You will hear from the following amazing people at this month’s Feminist Food for Thought:

  • Charles Pulliam-Moore, a journalism and communications major and LGBTQ studies minor who has done academic research on how harassment affects queer men’s online spaces
  • Patrick McNeil, a master’s student whose thesis focuses on queer men’s experiences with street harassment
  • Chai Shenoy, an adjunct faculty member and co-founder of Collective Action for Safe Spaces(formerly known as Holla Back DC!)
  • Holly Kearl, a GW women’s studies alumna, the author of Stop Street Harassment, and the founder of International Anti-Street Harassment Week

You’ll also find out how you can get involved in the Graduate Feminists’ effort to raise awareness of trans harassment in public bathrooms.

All are welcome at this event! We’d love to talk about how these issues affect  the DC community and beyond and how we can make public spaces safer for everyone.

Feminist Food for Thought is part of a series of discussions that the GW Graduate Feminists host every month. March’s event is dedicated to street harassment as part of International Anti-Street Harassment Week.

Register for the event here!

 

dragfinal from The GW Hatchet on Vimeo.

This past weekend, in conjunction with the English Department and the Multicultural Student Services Center (MSSC), members of the LGBT Resource Center attended “Sweet Tea: Black Gay Men of the South”. An inspiring one man production, researched, written, and performed by E. Patrick Johnson, a Carlos Montezuma Professor of Performance Studies and African American Studies at Northwestern University and an Artistic Fellow at the Ellen Stone Belic Institute for the Study of Women and Gender in the Arts and Media at Columbia College, Chicago.

Johnson’s inspiration for the production arose from his ethnographic research of black gay men in the south and ultimately his authorship of the book “Sweet Tea: Black Gay Men of the South” published by the UNC press. Direct from the UNC Press….

Giving voice to a population too rarely acknowledged, Sweet Tea collects more than sixty life stories from                                    black gay men who were born, raised, and continue to live in the South. E. Patrick Johnson challenges stereotypes                              of the South as “backward” or “repressive” and offers a window into the ways black gay men negotiate their identities, build                                  community, maintain friendship networks, and find sexual and life partners–often in spaces and activities that appear to be                                antigay. Ultimately, Sweet Tea validates the lives of these black gay men and reinforces the role of storytelling in both African                              American and southern cultures.”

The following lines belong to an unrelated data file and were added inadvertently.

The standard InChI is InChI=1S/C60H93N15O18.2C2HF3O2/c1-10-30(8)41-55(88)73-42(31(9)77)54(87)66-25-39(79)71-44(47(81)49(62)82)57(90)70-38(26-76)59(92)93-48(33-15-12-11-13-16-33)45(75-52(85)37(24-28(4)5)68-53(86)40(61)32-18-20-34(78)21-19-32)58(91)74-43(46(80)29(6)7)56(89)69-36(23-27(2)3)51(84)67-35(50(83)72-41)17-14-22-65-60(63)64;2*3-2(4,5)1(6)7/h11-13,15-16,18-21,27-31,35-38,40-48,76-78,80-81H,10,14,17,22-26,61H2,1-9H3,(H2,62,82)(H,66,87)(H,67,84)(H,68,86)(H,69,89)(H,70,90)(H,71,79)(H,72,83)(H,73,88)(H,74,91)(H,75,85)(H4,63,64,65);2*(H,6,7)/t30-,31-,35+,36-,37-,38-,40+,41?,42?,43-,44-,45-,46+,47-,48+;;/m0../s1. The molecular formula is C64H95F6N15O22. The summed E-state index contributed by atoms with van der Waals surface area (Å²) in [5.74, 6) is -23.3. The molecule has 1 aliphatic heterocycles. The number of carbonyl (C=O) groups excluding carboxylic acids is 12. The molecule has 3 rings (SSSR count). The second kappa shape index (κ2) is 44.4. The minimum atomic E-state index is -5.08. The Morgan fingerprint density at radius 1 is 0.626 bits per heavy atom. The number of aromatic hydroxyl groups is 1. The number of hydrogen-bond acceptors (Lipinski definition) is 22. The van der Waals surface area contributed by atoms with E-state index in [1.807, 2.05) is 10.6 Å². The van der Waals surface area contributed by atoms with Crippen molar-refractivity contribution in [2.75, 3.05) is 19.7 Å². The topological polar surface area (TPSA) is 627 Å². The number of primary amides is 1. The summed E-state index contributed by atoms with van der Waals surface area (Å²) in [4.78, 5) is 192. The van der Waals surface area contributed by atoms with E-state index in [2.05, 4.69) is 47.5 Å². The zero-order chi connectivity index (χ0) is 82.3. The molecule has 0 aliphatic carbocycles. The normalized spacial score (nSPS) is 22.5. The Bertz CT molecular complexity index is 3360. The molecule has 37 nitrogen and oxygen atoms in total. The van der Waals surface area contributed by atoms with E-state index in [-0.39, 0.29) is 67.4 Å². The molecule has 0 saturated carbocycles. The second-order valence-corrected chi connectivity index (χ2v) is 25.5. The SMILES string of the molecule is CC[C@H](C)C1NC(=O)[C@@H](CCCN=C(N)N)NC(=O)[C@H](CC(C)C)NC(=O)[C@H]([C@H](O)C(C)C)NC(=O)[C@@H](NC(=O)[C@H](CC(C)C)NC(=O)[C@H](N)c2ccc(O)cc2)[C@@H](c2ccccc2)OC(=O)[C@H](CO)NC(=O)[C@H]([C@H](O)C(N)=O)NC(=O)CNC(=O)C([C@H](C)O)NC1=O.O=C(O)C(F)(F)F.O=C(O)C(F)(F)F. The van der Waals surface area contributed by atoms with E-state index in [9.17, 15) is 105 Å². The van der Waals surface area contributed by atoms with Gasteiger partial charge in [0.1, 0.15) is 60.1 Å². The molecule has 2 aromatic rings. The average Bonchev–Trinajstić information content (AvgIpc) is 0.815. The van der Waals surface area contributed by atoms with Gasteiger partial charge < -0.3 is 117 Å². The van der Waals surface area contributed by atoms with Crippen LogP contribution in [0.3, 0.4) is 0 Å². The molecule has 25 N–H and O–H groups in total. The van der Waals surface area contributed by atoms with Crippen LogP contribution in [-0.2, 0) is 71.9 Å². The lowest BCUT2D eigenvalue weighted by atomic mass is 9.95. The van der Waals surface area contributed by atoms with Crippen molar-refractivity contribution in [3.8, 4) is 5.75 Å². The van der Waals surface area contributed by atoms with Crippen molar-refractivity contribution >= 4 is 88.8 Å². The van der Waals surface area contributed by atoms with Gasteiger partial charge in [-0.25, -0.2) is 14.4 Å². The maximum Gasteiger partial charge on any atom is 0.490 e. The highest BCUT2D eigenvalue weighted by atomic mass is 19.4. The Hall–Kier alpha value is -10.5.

On Tuesday, October 4th, E. Patrick Johnson traveled to the MSSC right here on campus to hold an open panel discussion of his life-changing work with “Sweet Tea.” Johnson revealed his uplifting, and at times, emotional story of compiling these memoirs and eventually performing them for live audiences in both Chicago and DC. Johnson said his project actually started right here in the District and culminated with travel all over the South. Ironically, Professor Johnson was not inclined to perform these stories; his original purpose was archival in nature because he felt it was necessary to record these stories for future generations. We are all pleased he made the decision to perform his work!

 

 

I admire Johnson’s extraordinary work in telling the story of black gay men from the south. I recommend picking up a copy of Johnson’s book HERE or seeing the play at Signature Theatre (note that the production of Sweet Tea ends this weekend) and experiencing the work for yourself.

Johnson’s final sentiment was “universality in specificity.” Although the stories of these southern black gay men focus on the experience of growing up gay, black, and in the south, the stories are universal because we are ALL humans. “Sweet Tea” will certainly sweeten your day!

Make sure you check out both the play and the book!

 

 

This post was written by LGBT Resource Center Student Coordinator Brandon Aversano.